By Wilfred Mhanda (Dzinashe Machingura)
There is a raging public debate on security sector reform that has been triggered by controversial remarks by senior military officers. Brigadier-General Douglas Nyikayaramba, commander of 3 Infantry Brigade based in Mutare recently declared in an interview with the Zimbabwe Independent, that Mugabe and Zanu PF should rule forever, and poured scorn on the Prime Minister Morgan Tsvangirai.
He declared that Zanu PF would win the next election and that he was prepared to fight and die for Mugabe. In further utterances, he designated the PM to be a national security threat and not a political one, in response to a challenge by Tsvangirai for the pro-Zanu PF generals to take off their uniforms and enter the political fray.
The remarks by Nyikayaramba are patently political and partisan and disrespectful of the PM’s office and not expected of a serving military officer of such a senior rank. The remarks follow on similar utterances by the so-called securocrats who include among their rank Police Commissioner-General Augustine Chihuri, that they would never salute Tsvangirai if he won an election to become president. Indeed, they spearheaded the bloody campaign for Mugabe’s re-election in June 2008.
The country’s service chiefs, in a joint statement at a press conference ahead of the March 2002 presidential election, declared that the office of a head of state was a straight jacket that could not be occupied by anyone without liberation war credentials. The reaction to the remarks by Nyikayaramba have to be seen in the context of the trend by senior military officers to identify themselves with Mugabe and Zanu PF in violation of the standards of a professional defence force that should place the national interest above partisan sectional considerations.
The remarks by Nyikayaramba have thus rekindled the debate on the appropriateness of political and partisan utterances by serving senior military officers. It is clear that their remarks are in contravention of the provisions of the Constitution of Zimbabwe, the Defence Act, the Police Act and the Prisons Act for the establishment of professional and non-partisan security forces.
The disparaging remarks by the commanders of the security forces directed at Mugabe’s opponents should be contrasted with the conduct of the Rhodesian security forces in 1980 following Mugabe’s and Zanu PF’s victory in the 1980 Independence elections. The overwhelming majority of the former Rhodesian security forces and their commanders respected the outcome of the election and accepted the new political order.
Admittedly, there were some recalcitrant elements that resisted the new order as evidenced by the destruction of some aircraft at Thornhill Airbase in Gweru in the early 1980s. That notwithstanding, the majority of the former Rhodesian security forces remained loyal to the new government of Prime Minister Robert Mugabe with some still in service to date.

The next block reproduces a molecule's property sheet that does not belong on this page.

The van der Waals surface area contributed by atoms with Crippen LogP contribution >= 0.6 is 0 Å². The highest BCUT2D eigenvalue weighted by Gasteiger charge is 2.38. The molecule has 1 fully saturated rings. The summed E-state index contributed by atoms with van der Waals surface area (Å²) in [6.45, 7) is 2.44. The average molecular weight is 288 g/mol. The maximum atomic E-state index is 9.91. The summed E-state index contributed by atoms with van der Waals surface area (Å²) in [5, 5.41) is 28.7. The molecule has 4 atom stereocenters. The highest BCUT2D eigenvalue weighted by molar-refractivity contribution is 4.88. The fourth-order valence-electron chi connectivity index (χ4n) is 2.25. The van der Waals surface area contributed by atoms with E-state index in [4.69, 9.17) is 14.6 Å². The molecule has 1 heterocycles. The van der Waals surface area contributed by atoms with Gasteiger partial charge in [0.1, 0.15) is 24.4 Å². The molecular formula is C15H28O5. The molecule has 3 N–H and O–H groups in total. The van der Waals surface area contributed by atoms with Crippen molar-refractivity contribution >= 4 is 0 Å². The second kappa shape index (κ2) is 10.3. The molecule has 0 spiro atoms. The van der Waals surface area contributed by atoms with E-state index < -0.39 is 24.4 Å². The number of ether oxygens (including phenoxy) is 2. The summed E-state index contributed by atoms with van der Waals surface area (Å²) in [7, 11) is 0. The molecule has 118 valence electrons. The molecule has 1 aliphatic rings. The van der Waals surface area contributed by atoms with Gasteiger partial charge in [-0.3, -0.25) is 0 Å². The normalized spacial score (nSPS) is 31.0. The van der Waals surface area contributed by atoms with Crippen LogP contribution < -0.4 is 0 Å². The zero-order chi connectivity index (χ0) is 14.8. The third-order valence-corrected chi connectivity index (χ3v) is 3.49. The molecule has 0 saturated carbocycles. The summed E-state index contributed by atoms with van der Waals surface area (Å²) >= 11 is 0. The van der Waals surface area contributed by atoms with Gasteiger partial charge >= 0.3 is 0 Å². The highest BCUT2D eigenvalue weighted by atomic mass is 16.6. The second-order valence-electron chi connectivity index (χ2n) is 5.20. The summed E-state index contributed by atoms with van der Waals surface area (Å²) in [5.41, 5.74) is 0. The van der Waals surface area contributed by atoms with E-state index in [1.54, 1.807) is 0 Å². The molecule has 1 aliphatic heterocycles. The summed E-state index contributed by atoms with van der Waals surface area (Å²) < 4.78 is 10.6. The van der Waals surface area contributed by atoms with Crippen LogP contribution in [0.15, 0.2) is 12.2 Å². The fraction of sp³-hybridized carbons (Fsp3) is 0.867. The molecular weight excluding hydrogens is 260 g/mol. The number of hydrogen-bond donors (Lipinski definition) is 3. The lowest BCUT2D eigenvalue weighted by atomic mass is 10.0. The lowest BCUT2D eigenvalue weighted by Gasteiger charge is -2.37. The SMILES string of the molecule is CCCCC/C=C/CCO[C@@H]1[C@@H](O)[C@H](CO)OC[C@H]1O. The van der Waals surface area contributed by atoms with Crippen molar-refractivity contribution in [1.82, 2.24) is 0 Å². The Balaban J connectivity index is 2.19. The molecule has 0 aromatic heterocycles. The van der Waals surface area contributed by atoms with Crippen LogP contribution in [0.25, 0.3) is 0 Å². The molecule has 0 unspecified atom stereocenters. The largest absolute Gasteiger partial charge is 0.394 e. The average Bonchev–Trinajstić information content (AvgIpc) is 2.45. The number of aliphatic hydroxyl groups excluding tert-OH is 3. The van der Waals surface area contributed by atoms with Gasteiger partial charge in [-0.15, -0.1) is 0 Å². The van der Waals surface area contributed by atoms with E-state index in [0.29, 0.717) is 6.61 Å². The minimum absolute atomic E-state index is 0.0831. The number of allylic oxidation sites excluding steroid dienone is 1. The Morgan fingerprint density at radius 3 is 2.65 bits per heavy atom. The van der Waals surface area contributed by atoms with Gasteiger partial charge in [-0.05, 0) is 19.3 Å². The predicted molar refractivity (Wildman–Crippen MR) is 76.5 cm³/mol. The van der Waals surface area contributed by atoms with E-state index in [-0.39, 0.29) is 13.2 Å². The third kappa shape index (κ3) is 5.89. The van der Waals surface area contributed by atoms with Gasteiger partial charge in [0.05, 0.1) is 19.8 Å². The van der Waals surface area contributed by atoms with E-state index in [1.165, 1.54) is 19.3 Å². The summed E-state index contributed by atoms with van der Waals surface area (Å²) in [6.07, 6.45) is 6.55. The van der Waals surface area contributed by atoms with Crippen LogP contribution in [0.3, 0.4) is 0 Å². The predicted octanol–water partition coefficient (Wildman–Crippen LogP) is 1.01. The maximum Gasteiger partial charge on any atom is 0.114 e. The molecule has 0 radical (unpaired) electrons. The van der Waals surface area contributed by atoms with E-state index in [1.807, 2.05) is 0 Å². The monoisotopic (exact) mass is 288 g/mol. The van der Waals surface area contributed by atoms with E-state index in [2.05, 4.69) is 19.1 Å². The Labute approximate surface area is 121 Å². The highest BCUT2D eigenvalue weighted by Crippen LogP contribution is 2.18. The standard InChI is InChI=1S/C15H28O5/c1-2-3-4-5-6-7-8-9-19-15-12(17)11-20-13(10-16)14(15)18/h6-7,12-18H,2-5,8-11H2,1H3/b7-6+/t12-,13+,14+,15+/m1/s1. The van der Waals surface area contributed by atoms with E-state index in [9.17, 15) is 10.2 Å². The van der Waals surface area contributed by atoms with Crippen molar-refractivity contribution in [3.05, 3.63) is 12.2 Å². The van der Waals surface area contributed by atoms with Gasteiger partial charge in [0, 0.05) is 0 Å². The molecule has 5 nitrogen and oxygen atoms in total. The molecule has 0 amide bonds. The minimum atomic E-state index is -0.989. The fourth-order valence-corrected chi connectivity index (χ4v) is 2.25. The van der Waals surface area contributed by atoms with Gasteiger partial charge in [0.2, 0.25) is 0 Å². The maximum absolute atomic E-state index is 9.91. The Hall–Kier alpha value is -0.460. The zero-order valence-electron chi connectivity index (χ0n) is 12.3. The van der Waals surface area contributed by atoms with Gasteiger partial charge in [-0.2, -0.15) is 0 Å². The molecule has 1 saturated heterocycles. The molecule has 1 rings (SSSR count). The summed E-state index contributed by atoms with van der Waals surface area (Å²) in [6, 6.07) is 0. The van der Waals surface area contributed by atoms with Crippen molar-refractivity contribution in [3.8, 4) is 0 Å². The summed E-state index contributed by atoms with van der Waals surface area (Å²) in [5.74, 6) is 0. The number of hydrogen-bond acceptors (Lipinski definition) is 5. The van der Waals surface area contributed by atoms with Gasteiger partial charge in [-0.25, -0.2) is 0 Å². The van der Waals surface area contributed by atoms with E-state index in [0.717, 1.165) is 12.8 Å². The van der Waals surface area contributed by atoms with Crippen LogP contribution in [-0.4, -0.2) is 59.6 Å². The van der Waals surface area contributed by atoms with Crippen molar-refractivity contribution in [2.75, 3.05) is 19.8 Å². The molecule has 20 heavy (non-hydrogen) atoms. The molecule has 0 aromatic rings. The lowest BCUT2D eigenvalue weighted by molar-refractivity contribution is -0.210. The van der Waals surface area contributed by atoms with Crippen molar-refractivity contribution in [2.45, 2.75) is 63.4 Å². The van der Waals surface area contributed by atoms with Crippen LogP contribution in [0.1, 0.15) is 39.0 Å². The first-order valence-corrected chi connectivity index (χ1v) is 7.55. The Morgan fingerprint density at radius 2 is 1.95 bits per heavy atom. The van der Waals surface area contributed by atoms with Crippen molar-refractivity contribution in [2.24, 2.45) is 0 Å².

That is what is expected of professional security forces; respecting the outcome of an election as an expression of the will of the majority of the people.
During the liberation struggle, the liberation forces were considered to be the people’s forces that fought for the people’s liberation and their protection from the Rhodesian security forces. The present record of the country’s security forces is now the exact opposite of this expectation with the security forces visiting abuse and atrocities on defenceless civilians; the very people they are supposed to serve and protect.
They have orchestrated Zanu PF’s violent election campaigns since 2000 that saw thousands of people killed, tortured and women raped and their homes and property destroyed for no crime than their constitutional support for the opposition.
Such forces can never be considered to be people’s forces on account of their acts of terror against the people. Zimbabweans have been left wondering what has gone wrong with the country’s security forces that have reduced themselves to become Zanu PF militia. This was not their expectation when they supported the fight for freedom, democracy, social justice, respect for human dignity and peace.
During the war, Zanla forces operated according to the dictum: “The party commands the gun and the gun must never be allowed to command the party”. After independence the maxim translated to: “The nation commands the gun and the gun must never be allowed to command the nation”.
(To be continued next week………………)
Wilfred Mhanda is a veteran of the liberation war. His nom de guerre was Dzinashe Machingura. This article was initially published in the Zimbabwe Standard
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